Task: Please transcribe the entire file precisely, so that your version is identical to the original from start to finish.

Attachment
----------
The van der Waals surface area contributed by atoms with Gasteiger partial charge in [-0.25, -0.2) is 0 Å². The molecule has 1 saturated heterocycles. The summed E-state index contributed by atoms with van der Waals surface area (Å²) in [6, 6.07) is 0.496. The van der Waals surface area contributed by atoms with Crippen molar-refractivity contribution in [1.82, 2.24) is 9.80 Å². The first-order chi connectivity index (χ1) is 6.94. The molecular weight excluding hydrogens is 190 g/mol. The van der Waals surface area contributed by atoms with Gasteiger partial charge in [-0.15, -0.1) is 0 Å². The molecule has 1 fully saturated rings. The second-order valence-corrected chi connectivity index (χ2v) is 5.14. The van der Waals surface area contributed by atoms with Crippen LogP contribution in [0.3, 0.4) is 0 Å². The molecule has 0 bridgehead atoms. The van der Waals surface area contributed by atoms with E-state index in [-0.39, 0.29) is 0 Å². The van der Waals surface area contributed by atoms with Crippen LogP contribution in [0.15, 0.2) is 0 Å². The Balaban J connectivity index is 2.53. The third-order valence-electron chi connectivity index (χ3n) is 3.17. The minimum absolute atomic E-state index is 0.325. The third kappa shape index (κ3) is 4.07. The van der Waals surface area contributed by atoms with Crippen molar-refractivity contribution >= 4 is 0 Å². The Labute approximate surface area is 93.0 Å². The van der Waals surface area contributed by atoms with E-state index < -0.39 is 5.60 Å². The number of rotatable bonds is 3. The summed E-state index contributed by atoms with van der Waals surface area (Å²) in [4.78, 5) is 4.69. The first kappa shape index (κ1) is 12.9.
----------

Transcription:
The van der Waals surface area contributed by atoms with Gasteiger partial charge in [-0.25, -0.2) is 0 Å². The molecule has 1 saturated heterocycles. The summed E-state index contributed by atoms with van der Waals surface area (Å²) in [6, 6.07) is 0.496. The van der Waals surface area contributed by atoms with Crippen molar-refractivity contribution in [1.82, 2.24) is 9.80 Å². The first-order chi connectivity index (χ1) is 6.94. The molecular weight excluding hydrogens is 190 g/mol. The van der Waals surface area contributed by atoms with Gasteiger partial charge in [-0.15, -0.1) is 0 Å². The molecule has 1 fully saturated rings. The second-order valence-corrected chi connectivity index (χ2v) is 5.14. The van der Waals surface area contributed by atoms with Crippen LogP contribution in [0.3, 0.4) is 0 Å². The molecule has 0 bridgehead atoms. The van der Waals surface area contributed by atoms with E-state index in [-0.39, 0.29) is 0 Å². The van der Waals surface area contributed by atoms with Crippen LogP contribution in [0.15, 0.2) is 0 Å². The Balaban J connectivity index is 2.53. The third-order valence-electron chi connectivity index (χ3n) is 3.17. The minimum absolute atomic E-state index is 0.325. The third kappa shape index (κ3) is 4.07. The van der Waals surface area contributed by atoms with Crippen molar-refractivity contribution >= 4 is 0 Å². The Labute approximate surface area is 93.0 Å². The van der Waals surface area contributed by atoms with E-state index < -0.39 is 5.60 Å². The number of rotatable bonds is 3. The summed E-state index contributed by atoms with van der Waals surface area (Å²) in [4.78, 5) is 4.69. The first kappa shape index (κ1) is 12.9.